Earth glows as chorus plays
The mystery behind the faint glow of light in the earth’s upper atmosphere, known as diffuse aurora, has been revealed. A special kind of radio wave, chorus wave, causes aurora. The waves scatter electrons trapped in space and dump them in the atmosphere to create diffuse aurora. Aurora varies according to the season and 11-year solar cycle. The revelation can benefit satellite, power grid and the aviation industry by improving GPS navigation.
Nature, October 21
Antarctica’s rainy past
Famous for ice and penguins, Antarctica may once have been lush rainforest full of animal life. Turtle fossils, 45 million years old, discovered from Seymour island suggest that the region had high turtle diversity. The bones, only two fragments from its shell, are the first of their kind to be discovered in the region and are not linked to any species known to live during the Eocene Epoch.
Antarctic Science, October 2010
Ever thought soft drinks that have been incriminated in parts of the world for carcinogenic content can help fight cancer? At least researchers from Indianapolis believe they do. They found that a lemon-lime soft drink could improve the effectiveness of an oral anti-cancer drug. They conducted tests with an artificial stomach and found that it absorbed more of the unnamed drug when taken with degassed Sprite. The effectiveness of drugs declines due to variations in stomach acidity; Sprite controls it.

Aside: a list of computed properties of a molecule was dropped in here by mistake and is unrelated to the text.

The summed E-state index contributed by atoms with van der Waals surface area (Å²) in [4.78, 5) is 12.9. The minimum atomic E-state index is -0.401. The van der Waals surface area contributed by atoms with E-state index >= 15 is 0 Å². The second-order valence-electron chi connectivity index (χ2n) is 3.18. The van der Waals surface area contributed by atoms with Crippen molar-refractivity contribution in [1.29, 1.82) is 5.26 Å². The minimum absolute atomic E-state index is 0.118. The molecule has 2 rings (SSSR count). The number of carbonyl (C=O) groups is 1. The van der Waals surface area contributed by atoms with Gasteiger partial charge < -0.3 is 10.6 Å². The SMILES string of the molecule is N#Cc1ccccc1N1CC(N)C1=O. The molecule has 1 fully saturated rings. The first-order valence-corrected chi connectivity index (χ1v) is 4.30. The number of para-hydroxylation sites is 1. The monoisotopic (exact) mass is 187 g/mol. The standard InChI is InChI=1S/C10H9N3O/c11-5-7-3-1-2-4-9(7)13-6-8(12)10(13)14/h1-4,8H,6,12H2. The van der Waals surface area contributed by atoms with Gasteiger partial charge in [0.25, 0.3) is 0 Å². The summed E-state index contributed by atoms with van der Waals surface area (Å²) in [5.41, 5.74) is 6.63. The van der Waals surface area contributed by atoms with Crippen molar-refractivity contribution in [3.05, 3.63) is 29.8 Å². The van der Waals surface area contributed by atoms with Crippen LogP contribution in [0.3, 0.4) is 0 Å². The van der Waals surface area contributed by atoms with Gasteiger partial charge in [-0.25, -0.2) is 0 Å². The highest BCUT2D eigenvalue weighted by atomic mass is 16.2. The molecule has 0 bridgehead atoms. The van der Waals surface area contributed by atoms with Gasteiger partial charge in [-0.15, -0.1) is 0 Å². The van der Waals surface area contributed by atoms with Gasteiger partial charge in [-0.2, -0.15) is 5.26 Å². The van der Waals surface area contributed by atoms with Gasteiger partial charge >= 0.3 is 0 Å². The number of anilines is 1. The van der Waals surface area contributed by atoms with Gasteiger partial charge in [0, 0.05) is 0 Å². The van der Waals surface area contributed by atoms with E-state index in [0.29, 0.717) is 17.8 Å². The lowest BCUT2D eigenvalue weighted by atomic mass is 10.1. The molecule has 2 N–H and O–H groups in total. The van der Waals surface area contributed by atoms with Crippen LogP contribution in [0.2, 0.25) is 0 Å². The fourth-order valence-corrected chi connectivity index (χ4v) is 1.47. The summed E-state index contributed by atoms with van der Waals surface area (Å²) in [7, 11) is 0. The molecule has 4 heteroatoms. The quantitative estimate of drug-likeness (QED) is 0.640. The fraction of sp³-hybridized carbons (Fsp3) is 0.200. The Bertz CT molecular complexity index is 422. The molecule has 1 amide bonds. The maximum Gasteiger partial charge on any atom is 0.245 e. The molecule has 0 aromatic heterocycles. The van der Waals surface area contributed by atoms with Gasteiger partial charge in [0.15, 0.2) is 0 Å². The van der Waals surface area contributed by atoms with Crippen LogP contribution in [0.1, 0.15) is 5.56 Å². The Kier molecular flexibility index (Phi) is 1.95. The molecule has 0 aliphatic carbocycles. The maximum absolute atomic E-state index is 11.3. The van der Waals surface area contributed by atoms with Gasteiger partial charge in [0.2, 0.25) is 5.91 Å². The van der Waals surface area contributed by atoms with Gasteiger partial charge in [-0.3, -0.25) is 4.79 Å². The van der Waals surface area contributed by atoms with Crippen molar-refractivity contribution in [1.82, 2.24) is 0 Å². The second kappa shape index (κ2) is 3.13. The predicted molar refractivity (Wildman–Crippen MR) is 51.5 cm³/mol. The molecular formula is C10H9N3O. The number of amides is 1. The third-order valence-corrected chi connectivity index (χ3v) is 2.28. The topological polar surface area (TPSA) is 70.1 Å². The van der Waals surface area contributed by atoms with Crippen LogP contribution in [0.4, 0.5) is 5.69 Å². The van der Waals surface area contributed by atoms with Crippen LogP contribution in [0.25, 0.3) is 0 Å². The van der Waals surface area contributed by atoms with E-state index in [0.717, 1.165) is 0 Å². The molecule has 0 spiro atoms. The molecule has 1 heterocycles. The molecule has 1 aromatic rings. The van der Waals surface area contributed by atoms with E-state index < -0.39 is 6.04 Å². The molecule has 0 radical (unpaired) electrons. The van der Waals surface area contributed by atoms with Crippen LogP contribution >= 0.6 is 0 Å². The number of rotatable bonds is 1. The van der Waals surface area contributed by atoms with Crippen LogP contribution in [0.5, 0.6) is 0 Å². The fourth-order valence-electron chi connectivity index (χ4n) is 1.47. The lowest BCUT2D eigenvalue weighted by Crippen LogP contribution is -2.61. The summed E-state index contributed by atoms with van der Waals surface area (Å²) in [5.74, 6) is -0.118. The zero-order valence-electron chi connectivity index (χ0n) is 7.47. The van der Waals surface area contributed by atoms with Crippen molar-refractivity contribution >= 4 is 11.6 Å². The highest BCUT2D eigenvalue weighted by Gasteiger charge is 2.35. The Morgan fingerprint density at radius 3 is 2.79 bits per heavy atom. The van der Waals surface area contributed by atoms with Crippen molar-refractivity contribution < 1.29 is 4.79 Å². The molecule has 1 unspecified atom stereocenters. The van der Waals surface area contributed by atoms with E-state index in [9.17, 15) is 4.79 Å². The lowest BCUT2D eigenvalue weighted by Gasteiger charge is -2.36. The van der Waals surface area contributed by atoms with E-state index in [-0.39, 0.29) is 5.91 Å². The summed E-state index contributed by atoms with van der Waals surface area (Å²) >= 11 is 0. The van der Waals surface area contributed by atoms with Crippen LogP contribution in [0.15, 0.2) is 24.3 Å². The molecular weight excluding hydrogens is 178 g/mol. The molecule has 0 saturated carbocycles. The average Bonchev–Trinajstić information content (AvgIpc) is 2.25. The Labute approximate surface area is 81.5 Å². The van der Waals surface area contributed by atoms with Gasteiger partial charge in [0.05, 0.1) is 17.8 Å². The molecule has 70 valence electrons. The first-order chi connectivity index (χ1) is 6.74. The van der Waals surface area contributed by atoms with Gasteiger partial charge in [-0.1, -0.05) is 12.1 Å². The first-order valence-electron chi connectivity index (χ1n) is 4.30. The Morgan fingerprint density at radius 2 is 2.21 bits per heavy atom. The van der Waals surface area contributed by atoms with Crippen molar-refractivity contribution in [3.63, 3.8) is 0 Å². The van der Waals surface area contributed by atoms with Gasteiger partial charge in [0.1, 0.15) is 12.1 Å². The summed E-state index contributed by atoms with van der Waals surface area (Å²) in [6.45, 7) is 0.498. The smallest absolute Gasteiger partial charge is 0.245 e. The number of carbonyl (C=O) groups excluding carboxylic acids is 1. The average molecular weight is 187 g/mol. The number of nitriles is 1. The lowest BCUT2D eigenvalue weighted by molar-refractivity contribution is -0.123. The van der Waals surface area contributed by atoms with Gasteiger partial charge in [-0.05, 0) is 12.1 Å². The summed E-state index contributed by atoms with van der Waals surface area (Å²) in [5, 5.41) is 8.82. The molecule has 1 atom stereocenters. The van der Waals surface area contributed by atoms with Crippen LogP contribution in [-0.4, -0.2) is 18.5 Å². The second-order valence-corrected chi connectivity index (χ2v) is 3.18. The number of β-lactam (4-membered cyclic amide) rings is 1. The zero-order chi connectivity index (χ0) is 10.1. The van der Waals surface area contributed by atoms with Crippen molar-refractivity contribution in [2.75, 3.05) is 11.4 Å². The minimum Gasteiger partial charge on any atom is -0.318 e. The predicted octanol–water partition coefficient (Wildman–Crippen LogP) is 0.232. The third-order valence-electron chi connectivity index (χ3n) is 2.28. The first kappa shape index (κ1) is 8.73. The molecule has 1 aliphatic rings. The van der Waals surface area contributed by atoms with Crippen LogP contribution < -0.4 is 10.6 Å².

ACS Molecular Pharmaceutics, October 21
Scientists have mimicked the process of bone formation in the laboratory. A cryoTitan electron microscope was used to capture the formation process in visual detail. Bone forms naturally when calcium phosphate nanocrystals are deposited on collagen fibers — which is just what the researchers initiated in the lab. It has long been assumed that collagen only acts as a template for bone formation, with the actual process occurring due to the presence of specialised biomolecules.
What the scientists discovered, was that the collagen fibers themselves control mineral deposition and thereby bone formation. The biomolecules serve to keep the calcium phosphate in liquid state until mineral growth starts. The microscope rapidly froze samples at various stages of mineralisation. This allowed the scientists to document the procedure in steps.
Nature Materials, October 24
The good monster virus
With a genome of more than 700 kilobases, a newly discovered virus happens to be the first giant virus to infect marine organisms. It is the second largest virus ever found. Its genome has genes not found in other viruses, supporting claims that viruses had a critical role in the evolution of life. Dubbed CroV, it has been isolated from microzooplankton Cafeteria roenbergensis. They are major consumers of heterotrophic bacteria and phytoplankton and critical for balance of food webs.
Proceedings of the National Academy of Sciences, October 10
Info at speed of light